Discount bread stores mostly carry products near their expiration dates. You pay up to 75% less than you would for the same thing at a local grocery store.
Be aware that the savings are most significant for bread products, though. If the store sells snacks and other things as well, these are not always a good deal.
34. Eat Cheaper Foods
Cheaper food is what this post is all about, but there is a more specific way to cut your costs by focusing on cheaper foods: Eat foods that cost less more often. If you make a point of filling up on rice and beans once in while you won’t have room for as much of the more expensive foods. And it’s a start toward the next strategy…
35. Change Your Diet Permanently
It helps to eat cheaper once in awhile, but to save even more on groceries consider a more permanent change in your diet. But don’t start eating only ramen noodles. That would cut your grocery bill, but probably increase your medical bills.
Instead, look for the cheapest of the healthy options and get used to planning meals around those. For example, soup made of dry beans (cheaper than canned ones) and whichever vegetables are on sale is healthy, inexpensive, and delicious.
If you make it a regular meal it will save you a lot of money.
36. Eat Wild Edibles
When my wife and I lived in Florida we regularly ate wild blueberries (found all over) and oranges (old groves now on public land). It’s a fun and healthy way to save on food, and you can check for wild edibles near you on FallingFruit.org, a website that maps people’s favorite foraging sites around the world.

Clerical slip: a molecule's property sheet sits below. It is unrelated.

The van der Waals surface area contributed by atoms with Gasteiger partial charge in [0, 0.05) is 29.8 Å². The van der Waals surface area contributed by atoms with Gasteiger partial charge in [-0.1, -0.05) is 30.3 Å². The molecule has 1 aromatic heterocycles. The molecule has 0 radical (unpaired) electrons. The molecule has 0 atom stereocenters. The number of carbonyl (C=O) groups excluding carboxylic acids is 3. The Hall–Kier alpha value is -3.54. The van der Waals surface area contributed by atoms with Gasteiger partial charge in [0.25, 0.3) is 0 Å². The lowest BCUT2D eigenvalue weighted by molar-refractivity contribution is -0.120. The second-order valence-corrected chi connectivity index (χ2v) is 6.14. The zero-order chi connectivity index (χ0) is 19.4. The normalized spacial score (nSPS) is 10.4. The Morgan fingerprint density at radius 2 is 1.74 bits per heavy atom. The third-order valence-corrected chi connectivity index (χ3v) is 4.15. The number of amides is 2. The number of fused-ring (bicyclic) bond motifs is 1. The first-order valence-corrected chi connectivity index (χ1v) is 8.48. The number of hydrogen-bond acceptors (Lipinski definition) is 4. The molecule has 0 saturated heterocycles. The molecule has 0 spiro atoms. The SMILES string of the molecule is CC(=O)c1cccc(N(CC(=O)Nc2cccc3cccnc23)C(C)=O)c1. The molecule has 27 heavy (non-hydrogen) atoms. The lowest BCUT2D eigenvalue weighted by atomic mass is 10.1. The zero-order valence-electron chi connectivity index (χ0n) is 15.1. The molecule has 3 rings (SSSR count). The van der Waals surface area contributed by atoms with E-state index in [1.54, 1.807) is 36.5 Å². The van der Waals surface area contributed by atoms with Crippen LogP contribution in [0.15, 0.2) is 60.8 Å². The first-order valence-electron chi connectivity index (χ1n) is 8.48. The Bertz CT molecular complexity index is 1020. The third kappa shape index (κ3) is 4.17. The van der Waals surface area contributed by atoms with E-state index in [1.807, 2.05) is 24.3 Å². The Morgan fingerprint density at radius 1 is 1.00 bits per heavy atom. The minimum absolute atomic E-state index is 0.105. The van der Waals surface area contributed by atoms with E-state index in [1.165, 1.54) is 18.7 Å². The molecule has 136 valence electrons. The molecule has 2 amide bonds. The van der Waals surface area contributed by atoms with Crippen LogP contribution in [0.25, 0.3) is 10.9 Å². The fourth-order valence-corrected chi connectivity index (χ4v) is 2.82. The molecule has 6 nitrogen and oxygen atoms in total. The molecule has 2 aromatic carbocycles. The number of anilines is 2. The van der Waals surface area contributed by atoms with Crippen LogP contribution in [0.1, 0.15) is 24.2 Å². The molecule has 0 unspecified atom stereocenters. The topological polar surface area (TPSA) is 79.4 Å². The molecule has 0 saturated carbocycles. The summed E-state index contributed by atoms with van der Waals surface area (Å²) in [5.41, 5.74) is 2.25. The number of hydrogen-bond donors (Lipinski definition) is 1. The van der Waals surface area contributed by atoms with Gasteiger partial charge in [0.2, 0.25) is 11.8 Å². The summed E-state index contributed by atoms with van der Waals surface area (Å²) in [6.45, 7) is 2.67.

37. Get Cash-Back on Groceries
I get 6% cash back on grocery store purchases with my American Express Blue Cash Prefered card. There is a $95 annual fee, so you have to buy a lot of groceries to come out ahead. On the other hand, the current offer includes a $150 bonus when you put $1,000 on the card in the first three months. That more than offsets the first year’s fee.
After the first year? There are no-fee credit cards that offer cash-back at grocery stores.
38. Use Discounted Gift Cards
I routinely use discounted gift cards to save money on groceries. Raise is one of the better places to buy gift cards, but there are many others.
You can’t find big discounts for grocery store cards. For example, the best discount you can find for Walmart cards is about 3% off.
But fortunately supermarkets are not the only place to buy groceries, and the gift cards for other stores sell for much less. For example, I buy Walgreen’s gift cards at a discount of 12% to 18%, which brings us to our next strategy…
39. Buy Groceries at Drugstores
Drugstores are typically expensive to buy groceries. That is, unless you shop sales and/or use discounted gift cards to pay.
For example, in the weekly ads for CVS and Walgreen’s you can usually find a few food items that are a really good deal. I often take advantage of their two-for-one deals on almonds and other nuts. Then I pay using a gift card that was bought at a steep discount.
You can get some really cheap groceries by shopping drugstore sales and paying with discounted gift cards, which brings us to our last, and most powerful strategy…
40. Combine Strategies
One of the most powerful ways to reduce the cost of just about anything, including groceries, is to combine savings strategies on the same purchase. For example, buy 2-for-1 foods on sale at Walgreen’s, using a coupon to further lower the price, and then pay with a discounted gift card to knock even more off the final cost.
That would be a “triple stack.” You can find more examples in our Guide to Deal Stacking.
If you can add to this list of ways to save on groceries, please do so in the comments below, and happy frugaling!